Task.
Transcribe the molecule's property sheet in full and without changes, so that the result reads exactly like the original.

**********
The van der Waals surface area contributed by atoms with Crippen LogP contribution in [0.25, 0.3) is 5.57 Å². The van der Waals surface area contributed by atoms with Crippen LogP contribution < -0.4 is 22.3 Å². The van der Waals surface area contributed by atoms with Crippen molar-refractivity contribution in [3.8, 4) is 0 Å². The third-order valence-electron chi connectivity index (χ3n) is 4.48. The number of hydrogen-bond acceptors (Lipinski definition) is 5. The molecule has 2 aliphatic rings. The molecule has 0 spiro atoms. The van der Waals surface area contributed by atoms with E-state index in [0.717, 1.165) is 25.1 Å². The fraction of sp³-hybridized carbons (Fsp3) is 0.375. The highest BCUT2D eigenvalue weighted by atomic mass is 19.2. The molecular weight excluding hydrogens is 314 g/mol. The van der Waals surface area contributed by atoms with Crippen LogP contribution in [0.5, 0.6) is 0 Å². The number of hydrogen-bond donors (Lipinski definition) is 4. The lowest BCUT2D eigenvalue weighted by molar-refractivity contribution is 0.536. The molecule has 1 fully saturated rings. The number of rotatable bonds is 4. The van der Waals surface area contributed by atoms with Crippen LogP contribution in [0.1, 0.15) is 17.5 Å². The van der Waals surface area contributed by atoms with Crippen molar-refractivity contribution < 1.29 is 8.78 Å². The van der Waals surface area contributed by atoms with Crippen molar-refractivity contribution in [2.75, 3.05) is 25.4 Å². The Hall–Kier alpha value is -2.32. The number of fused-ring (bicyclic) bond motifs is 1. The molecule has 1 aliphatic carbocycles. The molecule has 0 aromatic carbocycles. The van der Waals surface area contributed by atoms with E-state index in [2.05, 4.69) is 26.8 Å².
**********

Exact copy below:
The van der Waals surface area contributed by atoms with Crippen LogP contribution in [0.25, 0.3) is 5.57 Å². The van der Waals surface area contributed by atoms with Crippen LogP contribution < -0.4 is 22.3 Å². The van der Waals surface area contributed by atoms with Crippen molar-refractivity contribution in [3.8, 4) is 0 Å². The third-order valence-electron chi connectivity index (χ3n) is 4.48. The number of hydrogen-bond acceptors (Lipinski definition) is 5. The molecule has 2 aliphatic rings. The molecule has 0 spiro atoms. The van der Waals surface area contributed by atoms with E-state index in [0.717, 1.165) is 25.1 Å². The fraction of sp³-hybridized carbons (Fsp3) is 0.375. The highest BCUT2D eigenvalue weighted by atomic mass is 19.2. The molecular weight excluding hydrogens is 314 g/mol. The van der Waals surface area contributed by atoms with Crippen LogP contribution in [0.5, 0.6) is 0 Å². The number of hydrogen-bond donors (Lipinski definition) is 4. The lowest BCUT2D eigenvalue weighted by molar-refractivity contribution is 0.536. The molecule has 1 fully saturated rings. The number of rotatable bonds is 4. The van der Waals surface area contributed by atoms with Crippen LogP contribution in [0.1, 0.15) is 17.5 Å². The van der Waals surface area contributed by atoms with Crippen molar-refractivity contribution < 1.29 is 8.78 Å². The van der Waals surface area contributed by atoms with Crippen molar-refractivity contribution in [2.75, 3.05) is 25.4 Å². The Hall–Kier alpha value is -2.32. The number of fused-ring (bicyclic) bond motifs is 1. The molecule has 1 aliphatic carbocycles. The molecule has 0 aromatic carbocycles. The van der Waals surface area contributed by atoms with E-state index in [2.05, 4.69) is 26.8 Å².